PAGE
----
The Panasonic HDC-HS9 is a hybrid HD camcorder capable of storing recordings either to a removable SD card (meaning they are limited to the size of the card), or to its 60GB built-in hard drive.

Footage can be shot in one of four modes with the best capturing up to 7hrs 40mins of 1920 x 1080 resolution material (on the 60GB hard drive) while the worst provides the extended recording time of a whopping 23hrs but at a lower 1440 x 1080 resolution.

A compact but heavy camcorder

Although quite compact, it is perhaps too large to fit into a pocket. But it's still snug enough to nestle comfortably in the palm with the main controls easily accessible for even those with smaller hands.

And although it is a weighty piece of kit, it doesn't feel too heavy in the hand. Instead it gives you the feeling that you are in firm control.

Buttons are limited to all but the very essential and the main features are hidden away within the pages of the onscreen menu. This is clearly designed with the various shooting modes and functions split into logical folders making it easy to find a specific one.

Awkward controls

Navigation and manual adjustments are made using a small joystick that is both small and difficult to control precisely.

However, it's the location of this joystick that really beggars belief as it is positioned behind the LCD screen, making it near enough impossible to use without annoyingly blocking the screen with your hand.

This blunder aside, the HS9 has plenty going for it. Features include all of the usual manual controls (focus and white balance), plus one or two not so common ones (shutter speed, aperture, gain and iris).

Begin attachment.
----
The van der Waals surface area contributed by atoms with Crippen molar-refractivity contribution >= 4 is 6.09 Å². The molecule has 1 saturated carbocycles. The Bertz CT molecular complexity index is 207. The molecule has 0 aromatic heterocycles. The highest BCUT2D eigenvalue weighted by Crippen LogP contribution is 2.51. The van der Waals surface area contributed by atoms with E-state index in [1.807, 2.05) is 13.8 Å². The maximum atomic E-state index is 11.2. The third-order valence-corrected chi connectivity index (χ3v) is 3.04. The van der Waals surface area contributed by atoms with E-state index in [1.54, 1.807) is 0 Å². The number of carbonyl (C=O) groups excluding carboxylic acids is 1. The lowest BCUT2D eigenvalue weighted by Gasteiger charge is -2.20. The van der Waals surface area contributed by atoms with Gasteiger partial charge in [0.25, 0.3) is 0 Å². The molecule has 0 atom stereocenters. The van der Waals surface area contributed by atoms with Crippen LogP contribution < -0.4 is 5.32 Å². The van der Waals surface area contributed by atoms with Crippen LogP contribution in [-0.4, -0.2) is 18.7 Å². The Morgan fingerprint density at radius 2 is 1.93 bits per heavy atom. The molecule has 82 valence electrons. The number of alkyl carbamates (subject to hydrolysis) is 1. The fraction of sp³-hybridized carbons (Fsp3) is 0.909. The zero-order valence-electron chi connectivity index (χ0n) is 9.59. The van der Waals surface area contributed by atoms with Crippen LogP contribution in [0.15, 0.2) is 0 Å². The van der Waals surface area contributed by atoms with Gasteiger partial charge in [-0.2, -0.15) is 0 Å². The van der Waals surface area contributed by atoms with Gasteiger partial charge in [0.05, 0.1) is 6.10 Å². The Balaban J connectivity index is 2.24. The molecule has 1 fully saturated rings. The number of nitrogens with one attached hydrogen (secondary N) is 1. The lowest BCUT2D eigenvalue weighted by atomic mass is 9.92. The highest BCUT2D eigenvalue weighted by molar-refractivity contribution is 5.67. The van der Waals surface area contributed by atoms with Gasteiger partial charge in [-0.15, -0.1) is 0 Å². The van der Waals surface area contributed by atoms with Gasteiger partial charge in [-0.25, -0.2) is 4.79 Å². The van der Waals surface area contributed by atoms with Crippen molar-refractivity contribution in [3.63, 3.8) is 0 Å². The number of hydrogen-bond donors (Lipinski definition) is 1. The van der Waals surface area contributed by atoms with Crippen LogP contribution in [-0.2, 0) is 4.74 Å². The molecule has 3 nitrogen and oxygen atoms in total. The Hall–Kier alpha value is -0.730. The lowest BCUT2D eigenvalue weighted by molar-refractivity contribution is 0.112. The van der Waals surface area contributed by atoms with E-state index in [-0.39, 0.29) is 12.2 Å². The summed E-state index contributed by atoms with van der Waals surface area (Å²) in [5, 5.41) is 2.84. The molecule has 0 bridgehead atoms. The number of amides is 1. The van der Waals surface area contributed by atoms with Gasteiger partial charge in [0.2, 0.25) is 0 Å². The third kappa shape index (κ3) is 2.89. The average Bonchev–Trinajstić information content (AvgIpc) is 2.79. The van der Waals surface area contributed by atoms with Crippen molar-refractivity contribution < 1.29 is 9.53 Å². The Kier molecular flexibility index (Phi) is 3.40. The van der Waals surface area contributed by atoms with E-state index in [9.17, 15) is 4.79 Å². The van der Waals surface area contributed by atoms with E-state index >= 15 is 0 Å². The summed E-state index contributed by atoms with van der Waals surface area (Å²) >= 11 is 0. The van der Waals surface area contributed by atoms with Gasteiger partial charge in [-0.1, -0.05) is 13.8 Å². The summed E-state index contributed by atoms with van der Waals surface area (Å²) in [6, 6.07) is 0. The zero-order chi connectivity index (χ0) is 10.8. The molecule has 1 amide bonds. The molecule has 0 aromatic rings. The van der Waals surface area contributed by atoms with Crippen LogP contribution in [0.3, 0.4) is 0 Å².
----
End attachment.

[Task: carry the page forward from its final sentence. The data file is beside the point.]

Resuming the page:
For newcomers, there's the option of displaying guidelines to help frame shots, plus a range of onscreen advice (including everything from suggested Program AE modes to panning speed) to help improve shooting.

The more discerning operator, meanwhile, will be pleased to note the inclusion of zebra patterning and colour bars.

Great picture performance

While we weren't too happy with forking out £30 for a mini HDMI cable - unfortunately there wasn't one bundled with the camcorder - the HC9 offers an otherwise exemplary performance.

Colours are realistically displayed, fine details often reveal more than the naked eye can see and movement is resolved without blur or ghosting. The only minor frailty concerns the image stabiliser, which though optical can be rather unforgiving.

If you can get around the challenging location of the joystick on the Panasonic HDC-HS9, you'll be delighted by what this solid performer is capable of.